Gabriel Taye was eight years old when his mother found him hanging, dead in his bedroom. In their lawsuit, Taye’s family claimed that Cincinnati Schools covered up the extent of bullying at Carson Elementary.
Cincinnati Public Schools expects to settle a lawsuit with the parents of an 8-year-old boy who committed suicide after being tormented by bullies.
According to CNN, Gabriel Taye was barely eight years old when he hung himself with a necktie in 2017. Taye’s family, says CNN, filed a lawsuit against Cincinnati Public Schools shortly afterward.
In their complaint, Taye’s family said that the district—along with Gabriel’s principal, assistant principal, and a school nurse—did not adequately respond to or otherwise address the boy’s complaints of harassment.
Furthermore, Taye’s family says that nobody told them of a bullying incident that allegedly occurred two days before the boy’s suicide.
The proposed settlement, says CNN, would pay $3 million to Gabriel’s family; it would also oblige the district to implement an assortment of new anti-bullying methods and procedures.
However, Cincinnati Public Schools would maintain that it did nothing wrong.
“The defendants strongly believe that neither CPS, its employees, nor the school were responsible for the tragic death of Gabriel Taye,” said Aaron Herzig, an attorney representing Cincinnati Public Schools. “CPS embraces the goal of eliminating bullying within schools, as well as continuing to refine and improve reporting, management, and training processes related to incidents of bullying.”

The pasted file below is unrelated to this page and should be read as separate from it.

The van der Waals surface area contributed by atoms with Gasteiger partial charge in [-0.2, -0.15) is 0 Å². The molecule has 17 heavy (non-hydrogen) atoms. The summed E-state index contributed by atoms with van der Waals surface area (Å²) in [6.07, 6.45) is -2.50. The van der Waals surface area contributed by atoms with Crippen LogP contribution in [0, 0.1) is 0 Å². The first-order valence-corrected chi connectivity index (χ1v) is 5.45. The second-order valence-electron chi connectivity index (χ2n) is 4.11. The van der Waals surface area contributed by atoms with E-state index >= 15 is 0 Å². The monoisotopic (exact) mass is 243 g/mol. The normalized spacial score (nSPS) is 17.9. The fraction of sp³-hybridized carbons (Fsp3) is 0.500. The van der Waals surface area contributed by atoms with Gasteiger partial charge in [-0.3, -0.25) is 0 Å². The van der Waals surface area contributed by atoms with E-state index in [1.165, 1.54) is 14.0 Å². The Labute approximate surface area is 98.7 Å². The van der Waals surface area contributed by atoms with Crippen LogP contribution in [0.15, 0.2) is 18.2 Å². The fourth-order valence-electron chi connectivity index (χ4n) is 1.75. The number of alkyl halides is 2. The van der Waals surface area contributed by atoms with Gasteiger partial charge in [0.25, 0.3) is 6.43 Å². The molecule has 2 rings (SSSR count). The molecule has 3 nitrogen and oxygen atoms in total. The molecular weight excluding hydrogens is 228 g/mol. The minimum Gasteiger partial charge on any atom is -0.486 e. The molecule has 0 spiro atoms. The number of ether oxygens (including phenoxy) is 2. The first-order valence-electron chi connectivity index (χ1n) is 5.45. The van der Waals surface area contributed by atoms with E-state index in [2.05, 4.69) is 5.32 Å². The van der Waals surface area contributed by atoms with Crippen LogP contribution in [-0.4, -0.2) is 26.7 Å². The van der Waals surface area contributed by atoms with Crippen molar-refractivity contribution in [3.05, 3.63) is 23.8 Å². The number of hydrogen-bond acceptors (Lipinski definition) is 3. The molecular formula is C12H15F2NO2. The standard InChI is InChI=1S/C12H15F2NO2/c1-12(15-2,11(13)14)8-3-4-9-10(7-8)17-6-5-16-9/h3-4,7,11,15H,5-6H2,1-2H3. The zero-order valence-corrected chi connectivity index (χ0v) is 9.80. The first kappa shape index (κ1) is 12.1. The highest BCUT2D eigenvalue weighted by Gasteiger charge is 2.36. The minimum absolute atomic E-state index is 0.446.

The New York Times notes that Gabriel was severely bullied for at least a year prior to his suicide. He was reportedly very academic—he avoided most physical confrontations and was eager to learn, but had a reputation for not being a “cool kid.”
From the first grade through the third, Gabriel Taye began exhibiting signs of trouble—he occasionally came home bearing unexplained injuries, ranging from bruises to loose teeth.
In January of 2017, school security cameras captured another incident in which Gabriel was thrown to the ground and knocked unconscious by another child.
While Gabriel’s mother decided to keep him at home the next day, his torment resumed once he went back to school on January 26—two more students accosted Gabriel in a restroom, where they tried to flush his water bottle down a toilet.
Gabriel committed suicide in his room the same day.
The New York Times quotes Gabriel’s parents as saying there were never any real indications that Gabriel was being bullied—he never complained and tried to remain cheerful. Indeed, Carson Elementary School only told Gabriel’s family about the bathroom attack after the boy was already dead.
The family, adds the Times, later discovered that multiple other parents had pulled their children out of Carson because bullying was so prevalent and relentless.
Nonetheless, Carson’s leadership only reported four bullying incidents in the prior year—despite there being dozens of complaints.
Michele Young, another attorney for the parents, said she and her clients hope that the reforms Cincinnati Schools plans to implement will help the district “become a model of how we create safety for all children.”